Pastorius says developers are now among the biggest boosters of the program, “because it is now obvious that art makes a community more desirable as a place to live and work.”
His initial “happy coincidence” was that he had a large work on exhibit in a local museum when the first developer to fall under the ordinance instructed his staff to “find me a big piece of art.”
Since that time, Pastorius has created 12 pieces for Brea, and the town has become known as “the city of sculptures.”
One that stands out for art dealer Cynthia Shields is “Heat Exchanger,” a 30-foot-high, 4,500-pound stainless-steel sculpture that Pastorius burnish-swirled three times in differing directions so that it would appear to change and even move as it reflected light.
“I have actually stopped and parked my car in the middle of the night to enjoy that piece,” says Shields, whose daily commute to work brought her through Brea for years.
“It was a tremendous undertaking,” Pastorius says. “The swirling process alone took more than 300 hours, and because of the height of the piece, I never saw it right side up until it was on the crane being lowered into its foundation. . . . I have to admit I was impressed with the final result.”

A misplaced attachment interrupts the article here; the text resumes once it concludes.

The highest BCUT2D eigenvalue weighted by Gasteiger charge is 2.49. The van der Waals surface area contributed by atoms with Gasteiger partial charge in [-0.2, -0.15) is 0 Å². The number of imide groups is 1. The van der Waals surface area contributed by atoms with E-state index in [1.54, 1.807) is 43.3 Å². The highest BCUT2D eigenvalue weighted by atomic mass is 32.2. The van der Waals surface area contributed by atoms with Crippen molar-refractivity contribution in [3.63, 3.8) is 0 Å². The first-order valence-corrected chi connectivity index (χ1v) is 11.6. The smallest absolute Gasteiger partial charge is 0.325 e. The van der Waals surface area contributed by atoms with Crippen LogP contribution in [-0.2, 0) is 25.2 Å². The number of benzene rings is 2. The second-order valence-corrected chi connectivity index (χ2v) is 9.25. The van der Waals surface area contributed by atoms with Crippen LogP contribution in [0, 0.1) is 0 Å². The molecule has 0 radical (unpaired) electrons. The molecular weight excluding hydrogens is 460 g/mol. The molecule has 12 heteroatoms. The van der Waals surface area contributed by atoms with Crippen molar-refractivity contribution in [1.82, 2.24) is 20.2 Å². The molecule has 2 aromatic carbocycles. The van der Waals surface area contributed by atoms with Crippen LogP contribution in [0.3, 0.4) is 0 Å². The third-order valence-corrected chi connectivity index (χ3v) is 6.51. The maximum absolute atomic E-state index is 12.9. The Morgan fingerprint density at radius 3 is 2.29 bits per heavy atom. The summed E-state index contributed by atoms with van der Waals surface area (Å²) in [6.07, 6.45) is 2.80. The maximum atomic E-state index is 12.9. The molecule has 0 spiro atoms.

“Heat Exchanger,” like most Pastorius works, is designed to change with time, not only because of age, which certainly is a factor, but also because of the meticulous landscape planning at the site. After 10 years, he says, the piece is “almost at maturity” because the trees and shrubs are almost at their maturity.
Also in Brea is one of the artist’s own favorites, “Rock Wagon,” which he describes as “true landscape sculpture.” From a distance, the piece looks like an old wooden wagon that’s been there so long that nature has conquered it. In fact, the work is made of bronze, copper and stainless steel, and the tree that grows through it was selected with the help of a landscape architect before the torch was laid to the first piece of metal.